“When we talk about sustainability, it doesn’t become like an add-on or a nice to have, but something that we understand as essential and drive a lot of decision making in the sector itself,” she concluded.
As part of its efforts, the commission ensures that only architects and designers are qualified to practice their profession.
RIYADH: The Saudi Company for Artificial Intelligence has announced an investment of $776 million in a joint venture with China’s Sense Time to develop the artificial intelligence ecosystem in the nation.
The announcement was made by Ayman Al-Rashed, CEO of SCAI, during the Global AI Summit in Riyadh on Sept.13.
SCAI — wholly owned by Saudi Arabia’s Public Investment Fund — works in line with the Kingdom’s goals outlined in Vision 2030, and it aims to position Saudi Arabia as a global AI leader by supporting local firms as they get to grips with the technology.
In January, SCAI launched operations in the Kingdom to grow and develop artificial intelligence and emerging technologies industries.
At the time, Al-Rashed said that AI is swiftly altering the way of living and the Kingdom should invest in the sector’s foundation to unveil long-term sustainable value for shareholders.
The launch of SCAI is a part of the Kingdom’s plan to diversify its economy by 2030, and also aligns with PIF’s strategy aimed at prioritizing 13 major sectors, one of which is technology.
RIYADH: Saudi Aramco has launched a new strategic project aimed at building and commercializing the artificial intelligence ecosystem in the Kingdom.
The project is named ‘Aramco Global AI Corridor’ and was revealed by Amin Nasser, president and CEO of Aramco during the Global AI Summit in Riyadh on Sept.13.
“The Corridor is designed to develop and commercialize complex AI solutions, to train Saudi talent, support Saudi start-ups and, together with global partners, build a local AI ecosystem. This will include an AI Delivery Factory, AI Academy, AI Venturing Studio, and unique R&D AI labs,” said Nasser during his keynote speech at the event.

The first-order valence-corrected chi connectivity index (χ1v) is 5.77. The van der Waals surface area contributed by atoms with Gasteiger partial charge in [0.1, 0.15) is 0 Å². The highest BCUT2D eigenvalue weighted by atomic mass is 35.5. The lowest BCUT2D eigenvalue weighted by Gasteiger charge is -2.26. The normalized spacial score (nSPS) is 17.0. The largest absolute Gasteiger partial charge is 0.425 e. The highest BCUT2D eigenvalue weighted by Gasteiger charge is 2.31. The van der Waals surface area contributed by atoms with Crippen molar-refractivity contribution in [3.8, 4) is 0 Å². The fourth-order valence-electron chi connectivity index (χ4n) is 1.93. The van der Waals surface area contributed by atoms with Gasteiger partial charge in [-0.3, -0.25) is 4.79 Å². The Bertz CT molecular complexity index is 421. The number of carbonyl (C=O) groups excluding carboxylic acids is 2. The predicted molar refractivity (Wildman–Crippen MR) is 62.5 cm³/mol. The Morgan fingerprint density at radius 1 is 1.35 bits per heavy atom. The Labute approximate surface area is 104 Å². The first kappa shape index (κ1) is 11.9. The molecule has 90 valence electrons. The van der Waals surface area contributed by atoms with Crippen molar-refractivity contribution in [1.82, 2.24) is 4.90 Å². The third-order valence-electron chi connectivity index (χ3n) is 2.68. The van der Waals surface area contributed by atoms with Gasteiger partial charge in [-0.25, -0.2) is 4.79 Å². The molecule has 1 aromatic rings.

During the speech, he noted that small and medium enterprises in the Kingdom should be ready to adopt artificial intelligence technologies to move ahead in the future.
“We are already an energy leader, We can be an AI leader too,” he said.
He added: “The purpose of AI is to complement human judgment, and not to replace it. It is the optimum mix of human and machine capabilities.”
Nasser further said Saudi Arabia is the fastest growing economy among the Group of 20 countries, and the Kingdom should use AI to move forward.
He also pointed out the use of AI technologies is helping Aramco to face cybersecurity threats effectively.
According to Nasser, Aramco is using artificial intelligence in the geology sector effectively, where deep learning technology helps achieve results in minutes, which used to take several months in the past.
The Global AI Summit which runs from Sept.13 to Sept.15 will explore the impact of AI on topics as crucial as economic mobility, health care, human capability development, and smart cities.
Saudi banks' mortgages jump to $170bn in Q2: Housing Minister – Arab News